Daily Dose of Coach #236: Fueling the Basketball Athlete Through AAU Season

Basketball travel season is about to kick into full gear. As travel and tournament schedules get crazy, it's important to understand how to fuel and hydrate the body to maximize performance. This requires high energy output and can be difficult to maintain without proper nutrition.

It's easy to hit fast food joints and make quick decisions about what to eat between games and practices. But understanding how to fuel the body properly can make all the difference in the world.

´╗┐One problem is matching the need for high levels of energy output with low appetite. I've found this to be a problem with young athletes as they are moving from games to practice to more games. They miss a lot of meals because of this. And having to get up early to eat breakfast and eating dinner late at night doesn't help.

Here are a few ways to combat this balance of high energy needs, little time to eat, unconventional times to eat, and low appetites.

  •    First things first; Do your best to hit three square meals. This means breakfast, lunch, and dinner. Those these may fall at the strange times during a busy AAU schedule, try to eat this at each meal: 1-2 Palm Sizes of Lean Protein, 1-2 Fist Sizes of Vegetables, 1-2 Cupped Handfuls of Carbohydrate dense foods, and 1 Thumb Size of Fat. A typical breakfast could look like an egg omelet with vegetables, potatoes, and fruit. Make sure these larger meals are not eaten right before a game. Try getting them done 1-2 hours before.
  •    Packing snacks. It's understandable that not all meals may be met and met perfectly. So keeping nutritional snacks in your backpack is always a good idea. I remember being at these tournaments at eating skittles and snickers from the concession stand. This is no good. If you want to be a great player, you must learn to prepare at all angles. Pack food like pretzels, nutrition bars, apples, bananas, trail mix or mixed nuts.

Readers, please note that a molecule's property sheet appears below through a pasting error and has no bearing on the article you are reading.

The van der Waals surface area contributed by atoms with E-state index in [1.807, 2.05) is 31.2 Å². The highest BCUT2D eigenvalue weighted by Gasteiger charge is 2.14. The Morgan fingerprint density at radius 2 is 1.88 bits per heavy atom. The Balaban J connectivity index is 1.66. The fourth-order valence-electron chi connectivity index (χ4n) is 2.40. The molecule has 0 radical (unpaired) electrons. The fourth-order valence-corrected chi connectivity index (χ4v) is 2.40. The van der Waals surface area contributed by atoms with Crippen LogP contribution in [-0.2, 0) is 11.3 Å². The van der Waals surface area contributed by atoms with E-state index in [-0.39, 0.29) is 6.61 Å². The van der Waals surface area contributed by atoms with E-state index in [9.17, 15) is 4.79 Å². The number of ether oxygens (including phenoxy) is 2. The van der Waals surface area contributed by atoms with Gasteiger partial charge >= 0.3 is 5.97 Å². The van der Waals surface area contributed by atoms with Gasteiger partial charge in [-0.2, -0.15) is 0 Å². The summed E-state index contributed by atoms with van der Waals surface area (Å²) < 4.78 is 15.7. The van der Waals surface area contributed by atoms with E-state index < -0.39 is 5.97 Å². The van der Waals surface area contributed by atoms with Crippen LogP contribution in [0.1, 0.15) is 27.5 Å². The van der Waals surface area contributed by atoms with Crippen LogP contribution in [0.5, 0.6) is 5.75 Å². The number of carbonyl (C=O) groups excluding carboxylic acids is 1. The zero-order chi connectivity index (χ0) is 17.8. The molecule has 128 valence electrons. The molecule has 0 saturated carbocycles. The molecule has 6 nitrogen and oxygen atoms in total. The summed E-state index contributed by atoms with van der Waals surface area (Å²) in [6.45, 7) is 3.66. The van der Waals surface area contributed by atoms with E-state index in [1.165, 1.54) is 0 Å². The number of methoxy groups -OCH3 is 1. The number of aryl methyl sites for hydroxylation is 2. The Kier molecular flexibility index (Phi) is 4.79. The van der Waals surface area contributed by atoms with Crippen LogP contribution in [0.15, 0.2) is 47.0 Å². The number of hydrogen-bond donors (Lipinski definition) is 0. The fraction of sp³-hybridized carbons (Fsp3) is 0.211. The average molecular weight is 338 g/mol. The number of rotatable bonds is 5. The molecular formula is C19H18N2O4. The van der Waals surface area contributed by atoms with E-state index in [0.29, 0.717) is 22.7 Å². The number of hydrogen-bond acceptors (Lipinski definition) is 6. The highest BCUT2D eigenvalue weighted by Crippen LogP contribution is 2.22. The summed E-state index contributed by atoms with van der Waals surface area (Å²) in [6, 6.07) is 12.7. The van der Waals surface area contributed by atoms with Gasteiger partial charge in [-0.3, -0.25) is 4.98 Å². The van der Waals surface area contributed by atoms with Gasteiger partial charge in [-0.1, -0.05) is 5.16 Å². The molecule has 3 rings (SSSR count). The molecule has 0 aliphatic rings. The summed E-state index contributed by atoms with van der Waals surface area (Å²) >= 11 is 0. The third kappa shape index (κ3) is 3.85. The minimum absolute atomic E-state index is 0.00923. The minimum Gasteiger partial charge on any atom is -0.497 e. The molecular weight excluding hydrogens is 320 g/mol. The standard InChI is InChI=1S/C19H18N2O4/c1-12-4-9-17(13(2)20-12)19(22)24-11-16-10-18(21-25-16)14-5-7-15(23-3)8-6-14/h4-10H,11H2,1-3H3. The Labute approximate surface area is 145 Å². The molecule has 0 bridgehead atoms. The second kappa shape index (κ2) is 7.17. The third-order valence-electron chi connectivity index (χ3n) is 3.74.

•    Drinking Some of Your Calories: During times of high output, it's never a bad idea to carry a sports drink or two with you. This can help give you a quick boost of carbohydrates, electrolytes and keep you hydrated. If they bother your stomach because of sugar content, I recommend doing half sports drink, half water.
  •    Proper Hydration: Dehydration can do everything from decreasing the speed of your movement to reducing reaction time, to slowing your decision making on the court. And if you are playing major minutes, it's vitally important that you stay hydrated throughout the day. You can drink a combination of sports drinks and plain water throughout the day. I recommend at least 16oz of water with every meal if not more. Also, make sure that you are drinking plenty during the game. In that backpack that holds your snacks carry a refillable water bottle and sip on it throughout the day. You don't want to water-log yourself, but to perform at your best you need to stay hydrated.